War with India an “option by compulsion” if diplomacy fails — Pakistan army spokesman

In this file photo, Pakistan’s army spokesman Major General Asif Ghafoor speaks with media representatives during a press conference in Rawalpindi on April 17, 2017. (AFP)
Updated 04 September 2019

War with India an “option by compulsion” if diplomacy fails — Pakistan army spokesman

  • The situation in Kashmir poses a threat to regional stability and security, Ghafoor warns
  • Says no compromise on Kashmir made during PM Khan’s meeting with US President Trump

ISLAMABAD: The Pakistan army said on Wednesday if diplomatic efforts to resolve a recent conflict with India over the disputed Kashmir region did not succeed, the war would become an “option by compulsion if not by choice.”
Arch-rivals Indian and Pakistan have fought two wars over the Kashmir region that both rule in full and govern in part. Their forces regularly trade fire across a 740-km old cease-fire line, known as the Line of Control, the de-facto border.
Recently, tensions flared between the nations when India on August 5 revoked the constitutional autonomy of the part of the Himalayan region of Kashmir that it administers and moved to quell objections by shutting down communications and clamping down on local leaders. Pakistan has reacted with fury to India’s decision, cutting trade and transport ties and expelling India’s ambassador.
Addressing a press conference at the army’s headquarters, military spokesman Major General Asif Ghafoor said: “If diplomatic efforts don’t succeed war becomes an option by compulsion if not by choice.”
However, he also said there was no room for war between nuclear-armed Pakistan and India, reiterating that India’s move to revoke the special status of Indian-administered Kashmir and impose a curfew and communication blackout there had put peace and stability of the entire region at risk.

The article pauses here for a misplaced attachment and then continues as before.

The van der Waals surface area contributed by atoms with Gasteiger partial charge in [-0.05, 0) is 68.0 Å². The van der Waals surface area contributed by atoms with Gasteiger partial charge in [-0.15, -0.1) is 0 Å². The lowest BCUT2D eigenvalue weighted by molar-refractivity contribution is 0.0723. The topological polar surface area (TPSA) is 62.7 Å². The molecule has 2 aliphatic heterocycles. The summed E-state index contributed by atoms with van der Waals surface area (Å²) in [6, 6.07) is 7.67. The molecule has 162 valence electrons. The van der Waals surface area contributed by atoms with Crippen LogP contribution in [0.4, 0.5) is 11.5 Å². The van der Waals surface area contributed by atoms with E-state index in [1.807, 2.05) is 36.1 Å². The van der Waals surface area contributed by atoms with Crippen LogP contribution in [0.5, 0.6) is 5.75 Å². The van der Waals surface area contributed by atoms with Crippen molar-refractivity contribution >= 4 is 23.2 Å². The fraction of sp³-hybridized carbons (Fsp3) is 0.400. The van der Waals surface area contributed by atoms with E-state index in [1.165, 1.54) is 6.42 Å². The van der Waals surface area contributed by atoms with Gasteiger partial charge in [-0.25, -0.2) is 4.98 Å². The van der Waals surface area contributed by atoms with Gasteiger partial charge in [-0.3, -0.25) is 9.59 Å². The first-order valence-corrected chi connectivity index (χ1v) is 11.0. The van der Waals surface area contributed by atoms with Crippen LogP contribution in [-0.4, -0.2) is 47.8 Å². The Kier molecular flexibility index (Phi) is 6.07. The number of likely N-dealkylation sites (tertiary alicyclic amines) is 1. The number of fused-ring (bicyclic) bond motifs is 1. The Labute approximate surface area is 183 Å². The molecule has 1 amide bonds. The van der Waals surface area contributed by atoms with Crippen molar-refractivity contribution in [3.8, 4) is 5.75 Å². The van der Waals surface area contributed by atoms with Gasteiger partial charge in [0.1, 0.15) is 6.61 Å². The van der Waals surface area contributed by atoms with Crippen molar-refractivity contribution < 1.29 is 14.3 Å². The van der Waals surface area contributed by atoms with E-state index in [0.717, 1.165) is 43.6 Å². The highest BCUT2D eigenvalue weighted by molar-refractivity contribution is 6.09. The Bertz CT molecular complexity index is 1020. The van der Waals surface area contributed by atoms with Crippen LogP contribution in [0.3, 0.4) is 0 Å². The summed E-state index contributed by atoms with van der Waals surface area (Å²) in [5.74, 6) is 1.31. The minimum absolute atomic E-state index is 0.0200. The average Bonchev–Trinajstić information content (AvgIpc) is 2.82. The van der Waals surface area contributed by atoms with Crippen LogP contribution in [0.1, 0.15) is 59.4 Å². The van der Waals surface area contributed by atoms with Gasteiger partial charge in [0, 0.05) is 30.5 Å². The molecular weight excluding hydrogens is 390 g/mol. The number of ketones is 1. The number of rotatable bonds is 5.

“Our strategic [nuclear] capability is for deterrence, and there is no room for war between nuclear powers,” Ghafoor said, warning that the situation in Kashmir posed a threat to regional stability and security and the Pakistan army would stand by Kashmiris and “go to any length” to help them achieve their right of self-determination.
“The fascist and extremist mindset in India is a threat to regional stability and progress,” he said, adding that Pakistan had effectively responded to all Indian challenges of escalation and provocation in the past twenty years.
“Kashmir is a jugular vein of Pakistan and we want its peaceful solution as per the resolutions of the United Nations and the aspirations of the people of Kashmir,” the army spokesman said.
Responding to recent media reports quoting Prime Minister Imran Khan as saying Pakistan would not use nuclear weapons against India first, the spokesman clarified: “We don’t have any such policy of ‘no first use’ [of nuclear weapons],” adding that the Pakistani armed forces were resolved to respond to any threat by India in a “befitting manner.”
The spokesman said the Pakistan government was making diplomatic efforts to resolve the conflict with India because “we don’t want to put regional and global peace at risk. But if all these avenues fail, war fighting will become an option by compulsion if not by choice.”